Life After Addiction Treatment

Life after addiction treatment is all about rebuilding. Rebuilding relationships, financial stability, daily routines, and more. Damage and disruption from the active phase of addiction can take years to repair. It can be overwhelming to let go of old ways of living and start fresh. It’s important to remember that sobriety is the only foundation to safely build upon. 

Keep reading to learn more about rebuilding your life after drugs and alcohol.

Make a Plan

Before leaving treatment, a case manager will work with the client to establish a plan for after treatment. The more detailed the plan is, the less likely relapse will occur. The plan should include every detail, from what to do when waking up in the morning to what to do in case of a relapse.

Recognize and Manage Triggers

Triggers identified in therapy will aid in the establishment of a plan that suits individual needs. Practice recognizing triggers before leaving treatment. For example, is it possible to avoid things that cause cravings and negative thought patterns? Can the things that cause this negative effect be replaced with something more productive? 

Once the ability to recognize a trigger is mastered, management of those triggers can then be practiced. Management of a trigger may mean taking a moment to call support or doing something uplifting like going for a jog or taking a support animal for a walk. Managing triggers is no easy task. Constant self-awareness is vital to successfully maintaining sobriety.

Gather Support with a Sober Community

A major part of planning for life after treatment is ensuring the proper support will be readily available when needed. A sober community can identify with the struggles of newly found sobriety and can understand the urgency of lending support when asked. Community support groups like AA/NA are great places to meet sober people who are eager to support.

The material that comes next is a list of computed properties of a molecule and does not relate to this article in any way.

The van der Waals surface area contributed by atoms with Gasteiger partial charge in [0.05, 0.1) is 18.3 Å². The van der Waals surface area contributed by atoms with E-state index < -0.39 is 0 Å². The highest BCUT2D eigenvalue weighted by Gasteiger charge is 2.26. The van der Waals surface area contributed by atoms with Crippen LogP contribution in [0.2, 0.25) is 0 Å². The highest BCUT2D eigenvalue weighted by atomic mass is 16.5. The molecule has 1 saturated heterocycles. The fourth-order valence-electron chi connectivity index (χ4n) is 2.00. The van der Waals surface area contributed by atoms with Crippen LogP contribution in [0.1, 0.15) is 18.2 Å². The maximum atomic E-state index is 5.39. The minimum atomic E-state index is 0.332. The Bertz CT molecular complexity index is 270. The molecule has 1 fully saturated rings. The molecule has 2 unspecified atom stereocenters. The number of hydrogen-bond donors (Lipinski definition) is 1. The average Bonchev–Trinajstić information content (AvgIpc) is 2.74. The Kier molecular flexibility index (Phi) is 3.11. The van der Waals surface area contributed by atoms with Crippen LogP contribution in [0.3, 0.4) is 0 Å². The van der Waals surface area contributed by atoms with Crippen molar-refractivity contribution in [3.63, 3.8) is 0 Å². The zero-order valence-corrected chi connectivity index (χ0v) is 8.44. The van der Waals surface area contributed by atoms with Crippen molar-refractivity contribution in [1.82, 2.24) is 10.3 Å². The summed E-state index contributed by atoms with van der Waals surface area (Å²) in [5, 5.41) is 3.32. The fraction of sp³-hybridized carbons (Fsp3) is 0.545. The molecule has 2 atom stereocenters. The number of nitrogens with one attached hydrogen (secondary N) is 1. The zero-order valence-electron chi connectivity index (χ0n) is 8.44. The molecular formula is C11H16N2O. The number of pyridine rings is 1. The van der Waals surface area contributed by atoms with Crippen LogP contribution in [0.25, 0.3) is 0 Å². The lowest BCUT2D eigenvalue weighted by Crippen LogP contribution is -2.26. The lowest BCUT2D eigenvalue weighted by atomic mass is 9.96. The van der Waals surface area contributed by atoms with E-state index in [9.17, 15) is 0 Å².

Leave Old Friends Behind

Delete old contacts, move away from old stomping grounds, set boundaries, and stick to them. One of the biggest triggers for relapse is falling into old relationships and patterns. It is unrealistic to maintain relationships with old friends who are still using while maintaining sobriety. It’s time to make a choice, and it’s your life on the line.

Make Things Right

A vital step in clearing the mess made in the active phase of addiction is thoroughly addressing the wrongdoings of the past. Heartfelt apologies can repair meaningful relationships and further solidify a sober community. It can be extremely difficult to take accountability for past wrongdoing and apologize. Some relationships are worth the struggle though. Identify people who deserve an apology and attempt to make things right.

Seek Professional Help

Continuing psychotherapy after leaving addiction treatment may be a great item to consider adding to a plan for life after treatment. In residential treatment, individual therapy sessions occur weekly, and group therapy sessions occur daily. If at all possible, continuing therapy after treatment can further support lifelong recovery. Keeping in touch with emotions allows triggers to be recognized more easily and allows coping techniques taught in therapy to remain on your radar.

Consider Recovery Housing

When creating a formal plan for life after addiction treatment, recovery housing may be a great resource to consider. Ask yourself if returning to previous housing may pose a risk for relapse. It is vital that the plan for life after treatment be mapped out as carefully and as detailed as possible. Prepare for the unexpected, exhaust all options, and leave no stone unturned. Recovery housing is also a great place to immerse in a sober community and meet friends who will support and encourage sobriety.

Establish a Routine

Starting the day by doing something as simple as making your bed every morning can set you up for success. Accomplishing this simple task gives a small sense of self-worth, and it will encourage you to do another task, and another, and another. By the end of the day, that one task will have led to many tasks completed. Identify some go-to routines to do to keep life on track and organized.

Find a Purpose in Recovery